The pecan tree is a member of the hickory family, and, although native to the Mississippi Valley, has been cultivated throughout North America and China. Prized for its edible nuts, the pecan tree is considered a medium to large tree, growing to 110 feet in height. The pecan tree is easily identifiable by its vase shape and rounded crown.
Flowers, Leaves and Fruit
Yellow-green flowers bloom in the spring on the pecan tree. The leaves of the pecan tree are 12 to 20 inches long and grouped together to form leaflets of seven to 17 leaves each, according to National Geographic's "Field Guide to Trees of North America." The edges of the leaves are serrated and veins are prominent throughout the leaf body. The leaves turn yellow in the fall.
The pecans grow between 1 and 2 1/2 inches long in clusters of three to 10 nuts, maturing in the fall. The husk of the pecan is reddish-brown and thin and the nut splits into four parts, revealing the edible seed inside.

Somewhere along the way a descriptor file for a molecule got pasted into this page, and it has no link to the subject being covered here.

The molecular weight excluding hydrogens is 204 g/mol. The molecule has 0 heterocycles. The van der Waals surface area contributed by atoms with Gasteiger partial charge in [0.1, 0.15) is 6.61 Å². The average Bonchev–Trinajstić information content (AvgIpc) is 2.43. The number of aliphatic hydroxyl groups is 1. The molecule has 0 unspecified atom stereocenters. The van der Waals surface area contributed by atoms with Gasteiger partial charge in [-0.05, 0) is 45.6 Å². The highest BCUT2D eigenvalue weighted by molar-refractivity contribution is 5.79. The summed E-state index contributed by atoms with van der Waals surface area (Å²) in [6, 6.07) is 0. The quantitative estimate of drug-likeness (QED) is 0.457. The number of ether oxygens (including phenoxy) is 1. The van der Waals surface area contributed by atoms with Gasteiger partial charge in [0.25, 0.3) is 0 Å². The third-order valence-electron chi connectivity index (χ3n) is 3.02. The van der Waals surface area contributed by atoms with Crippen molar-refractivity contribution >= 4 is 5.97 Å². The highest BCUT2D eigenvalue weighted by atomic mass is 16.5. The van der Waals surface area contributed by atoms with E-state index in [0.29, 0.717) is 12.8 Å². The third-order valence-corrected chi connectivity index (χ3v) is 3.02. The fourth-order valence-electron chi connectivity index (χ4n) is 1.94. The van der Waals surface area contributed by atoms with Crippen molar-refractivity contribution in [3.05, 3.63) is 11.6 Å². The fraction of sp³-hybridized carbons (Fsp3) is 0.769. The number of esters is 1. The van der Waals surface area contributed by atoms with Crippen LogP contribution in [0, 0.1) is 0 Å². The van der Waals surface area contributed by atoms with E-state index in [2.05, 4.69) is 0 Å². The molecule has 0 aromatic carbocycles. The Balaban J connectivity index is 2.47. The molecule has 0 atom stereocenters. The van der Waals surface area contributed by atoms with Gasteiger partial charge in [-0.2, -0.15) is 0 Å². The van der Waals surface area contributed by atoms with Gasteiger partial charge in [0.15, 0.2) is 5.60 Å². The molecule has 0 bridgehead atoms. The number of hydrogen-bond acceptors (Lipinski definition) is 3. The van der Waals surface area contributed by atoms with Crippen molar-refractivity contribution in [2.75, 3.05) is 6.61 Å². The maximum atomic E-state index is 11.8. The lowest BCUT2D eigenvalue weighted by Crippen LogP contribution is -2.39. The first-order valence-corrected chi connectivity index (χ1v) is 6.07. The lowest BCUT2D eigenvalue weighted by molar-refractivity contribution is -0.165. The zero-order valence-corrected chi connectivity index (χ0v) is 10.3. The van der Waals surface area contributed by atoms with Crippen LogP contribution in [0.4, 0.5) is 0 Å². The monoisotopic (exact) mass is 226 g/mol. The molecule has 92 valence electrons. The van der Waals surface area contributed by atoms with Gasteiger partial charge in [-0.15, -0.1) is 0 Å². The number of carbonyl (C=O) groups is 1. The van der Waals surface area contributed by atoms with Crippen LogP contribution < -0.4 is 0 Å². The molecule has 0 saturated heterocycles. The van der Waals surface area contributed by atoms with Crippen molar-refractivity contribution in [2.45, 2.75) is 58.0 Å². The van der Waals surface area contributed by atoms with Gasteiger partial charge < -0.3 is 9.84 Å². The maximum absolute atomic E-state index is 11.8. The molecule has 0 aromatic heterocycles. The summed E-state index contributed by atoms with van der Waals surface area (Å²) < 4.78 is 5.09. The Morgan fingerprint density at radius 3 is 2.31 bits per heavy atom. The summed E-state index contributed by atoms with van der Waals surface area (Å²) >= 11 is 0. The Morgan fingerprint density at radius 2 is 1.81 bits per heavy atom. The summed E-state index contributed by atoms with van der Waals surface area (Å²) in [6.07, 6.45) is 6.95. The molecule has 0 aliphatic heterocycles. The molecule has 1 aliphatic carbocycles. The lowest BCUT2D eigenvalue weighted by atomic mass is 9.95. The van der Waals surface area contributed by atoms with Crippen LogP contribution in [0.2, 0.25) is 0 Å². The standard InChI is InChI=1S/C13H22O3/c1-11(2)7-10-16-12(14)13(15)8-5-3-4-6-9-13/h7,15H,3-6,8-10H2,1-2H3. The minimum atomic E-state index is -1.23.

The bark of the pecan tree is gray, with deep fissures and ridges running horizontally up the trunk, according to "The Illustrated Encyclopedia of Trees of the World," by Tony Russell, Catherine Cutler and Martin Walters. Trunks range in size from two to four feet in diameter, and grow straight. The base of the pecan tree is flared and scaly.
The pecan grows naturally in damp soils in forests and river valleys and its roots form extensive systems because the tree requires 2,000 gallons of water per week, according to "Evaluating Pecan Problems," by George Ray McEachern. Consequently, poor soil drainage can kill a pecan tree by cutting off the oxygen needed to nourish the roots. Pecan tree roots are also susceptible to cotton root rot, a fungus resulting from high soil pH and high soil temperature combined with poor drainage.